This recipe comes from the Fannie Farmer Cookbook. I usually make this recipe in massive batches every year after we go apple picking and then can it for the winter. There's nothing better than homemade applesauce, a little bit reheated, for dessert. I've also made some apple-pear and apple-blackberry varieties over the year, that were also quite delicious. As I don't have any time to get out my canning supplies these days, I settled with making us a triple batch to eat over the next several days instead.
We went back up to Les Vergers Lafrance again yesterday morning for another apple-picking adventure. We were almost already done our 20 lb. bag that we picked two weeks ago and I figured we could always eat our way through another bag. It was a beautiful day and, with Jerome's cousin visiting from France, we figured it'd give her a chance to experience a Canadian fall tradition.
The author suggests that you do not need to use the spices when making this with fresh fall apples. However, she says that you should add both the spices and butter when making this with apples kept long into the winter, to add to the flavour. I've always made this recipe in the fall, and have never added either any sugar or butter (though I do use the spices) and I've always found it flavourful as is. You can play around to see what you prefer.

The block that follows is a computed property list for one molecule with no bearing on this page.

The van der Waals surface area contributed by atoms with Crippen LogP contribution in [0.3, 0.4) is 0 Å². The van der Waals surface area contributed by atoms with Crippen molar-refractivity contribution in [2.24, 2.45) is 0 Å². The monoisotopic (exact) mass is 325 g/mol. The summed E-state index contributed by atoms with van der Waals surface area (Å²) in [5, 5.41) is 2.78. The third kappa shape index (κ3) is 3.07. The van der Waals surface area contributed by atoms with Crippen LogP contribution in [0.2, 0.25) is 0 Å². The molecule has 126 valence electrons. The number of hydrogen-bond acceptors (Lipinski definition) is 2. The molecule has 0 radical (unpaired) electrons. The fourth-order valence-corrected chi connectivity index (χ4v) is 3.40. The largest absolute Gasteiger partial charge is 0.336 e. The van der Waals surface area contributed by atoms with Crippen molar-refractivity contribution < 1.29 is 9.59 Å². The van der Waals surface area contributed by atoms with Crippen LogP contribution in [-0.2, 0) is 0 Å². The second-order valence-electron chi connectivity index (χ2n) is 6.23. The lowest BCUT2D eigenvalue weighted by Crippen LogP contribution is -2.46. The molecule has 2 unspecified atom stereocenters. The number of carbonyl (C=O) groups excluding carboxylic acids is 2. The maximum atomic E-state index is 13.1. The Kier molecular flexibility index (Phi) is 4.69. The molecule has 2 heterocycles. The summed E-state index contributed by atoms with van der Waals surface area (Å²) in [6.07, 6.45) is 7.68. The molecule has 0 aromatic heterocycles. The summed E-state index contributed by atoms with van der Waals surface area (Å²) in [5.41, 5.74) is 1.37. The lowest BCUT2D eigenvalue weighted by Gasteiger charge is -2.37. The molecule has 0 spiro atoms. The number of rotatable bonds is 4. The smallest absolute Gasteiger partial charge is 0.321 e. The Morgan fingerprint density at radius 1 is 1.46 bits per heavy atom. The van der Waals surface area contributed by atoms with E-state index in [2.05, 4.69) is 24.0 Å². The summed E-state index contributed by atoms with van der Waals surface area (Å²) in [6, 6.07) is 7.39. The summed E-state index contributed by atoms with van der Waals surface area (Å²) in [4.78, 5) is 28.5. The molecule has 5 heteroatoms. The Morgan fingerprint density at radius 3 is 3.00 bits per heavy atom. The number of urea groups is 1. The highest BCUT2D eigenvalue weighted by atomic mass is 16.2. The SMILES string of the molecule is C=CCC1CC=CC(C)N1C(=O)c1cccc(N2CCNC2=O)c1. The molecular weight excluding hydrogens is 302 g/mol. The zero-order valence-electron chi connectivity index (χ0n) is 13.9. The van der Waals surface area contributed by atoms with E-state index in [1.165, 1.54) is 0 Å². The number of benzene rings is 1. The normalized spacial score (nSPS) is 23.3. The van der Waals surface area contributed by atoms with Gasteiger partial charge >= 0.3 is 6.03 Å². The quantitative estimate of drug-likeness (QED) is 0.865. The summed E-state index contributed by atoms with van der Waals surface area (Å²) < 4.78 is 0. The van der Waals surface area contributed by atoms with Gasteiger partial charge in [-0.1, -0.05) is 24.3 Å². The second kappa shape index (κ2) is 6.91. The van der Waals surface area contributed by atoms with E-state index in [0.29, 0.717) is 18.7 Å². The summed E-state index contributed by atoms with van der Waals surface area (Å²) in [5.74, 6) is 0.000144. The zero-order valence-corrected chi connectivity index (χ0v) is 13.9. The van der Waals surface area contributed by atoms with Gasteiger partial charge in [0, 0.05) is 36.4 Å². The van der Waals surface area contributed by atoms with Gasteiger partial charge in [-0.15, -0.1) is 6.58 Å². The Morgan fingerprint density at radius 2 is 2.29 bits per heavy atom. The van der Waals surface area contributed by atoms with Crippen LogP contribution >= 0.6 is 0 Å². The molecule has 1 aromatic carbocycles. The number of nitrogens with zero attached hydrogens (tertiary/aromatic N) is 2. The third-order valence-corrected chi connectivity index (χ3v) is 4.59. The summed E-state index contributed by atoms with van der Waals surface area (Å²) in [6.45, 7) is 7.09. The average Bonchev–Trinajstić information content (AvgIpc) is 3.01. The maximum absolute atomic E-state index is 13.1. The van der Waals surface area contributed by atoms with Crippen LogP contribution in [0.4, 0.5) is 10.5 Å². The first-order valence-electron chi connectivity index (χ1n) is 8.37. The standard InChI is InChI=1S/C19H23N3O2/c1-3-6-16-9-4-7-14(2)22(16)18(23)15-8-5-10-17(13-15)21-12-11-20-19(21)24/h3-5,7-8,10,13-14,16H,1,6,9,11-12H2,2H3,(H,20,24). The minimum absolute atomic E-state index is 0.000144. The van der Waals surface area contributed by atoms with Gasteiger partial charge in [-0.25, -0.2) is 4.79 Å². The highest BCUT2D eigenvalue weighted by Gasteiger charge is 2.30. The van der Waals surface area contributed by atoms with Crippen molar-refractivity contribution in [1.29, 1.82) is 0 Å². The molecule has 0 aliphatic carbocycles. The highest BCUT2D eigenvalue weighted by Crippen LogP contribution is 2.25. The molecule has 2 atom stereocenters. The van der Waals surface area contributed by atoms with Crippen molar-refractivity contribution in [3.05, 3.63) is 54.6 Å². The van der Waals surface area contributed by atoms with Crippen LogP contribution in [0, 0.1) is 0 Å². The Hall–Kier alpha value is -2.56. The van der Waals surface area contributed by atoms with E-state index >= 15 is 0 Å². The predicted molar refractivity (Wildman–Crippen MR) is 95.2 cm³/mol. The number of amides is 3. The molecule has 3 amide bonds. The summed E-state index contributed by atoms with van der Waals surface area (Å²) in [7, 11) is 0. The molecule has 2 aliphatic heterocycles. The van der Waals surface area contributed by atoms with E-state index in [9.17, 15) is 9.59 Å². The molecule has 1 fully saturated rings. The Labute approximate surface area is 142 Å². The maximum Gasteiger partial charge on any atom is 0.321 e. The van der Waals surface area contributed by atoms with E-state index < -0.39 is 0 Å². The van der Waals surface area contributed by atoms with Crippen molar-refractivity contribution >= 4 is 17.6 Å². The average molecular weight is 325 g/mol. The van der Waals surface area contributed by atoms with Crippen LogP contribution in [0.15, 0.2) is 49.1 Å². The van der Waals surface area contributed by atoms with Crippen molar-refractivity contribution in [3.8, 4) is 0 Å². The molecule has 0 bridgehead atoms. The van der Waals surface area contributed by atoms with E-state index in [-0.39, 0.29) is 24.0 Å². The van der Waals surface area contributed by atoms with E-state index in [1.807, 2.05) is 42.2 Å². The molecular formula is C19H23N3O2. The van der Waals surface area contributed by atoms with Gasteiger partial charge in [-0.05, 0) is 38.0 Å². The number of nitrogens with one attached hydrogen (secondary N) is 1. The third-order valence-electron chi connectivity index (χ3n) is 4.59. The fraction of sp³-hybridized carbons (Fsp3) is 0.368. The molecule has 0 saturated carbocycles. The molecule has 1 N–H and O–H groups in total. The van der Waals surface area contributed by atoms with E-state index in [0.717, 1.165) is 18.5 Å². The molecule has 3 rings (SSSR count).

8 tart apples
1/2-inch cinnamon stick (optional)
2 cloves (optional)
2 tbsp. butter (optional)
few gratings of nutmeg (optional)
Cut the apples in large chunks; pare and core them if you do not have a food mill. Put them in a pot, add a very small amount of water, about 2 tbsp. sugar, and the cinnamon and cloves, if you wish. Cover and cook slowly until tender, about 15-20 minutes. Put the apples through a food mill to remove the skins, seeds and spices, or simply remove the spices if you have peeled and cored the apples before cooking them. Stir in the butter, if you like, and add more sugar to taste and nutmeg if desired.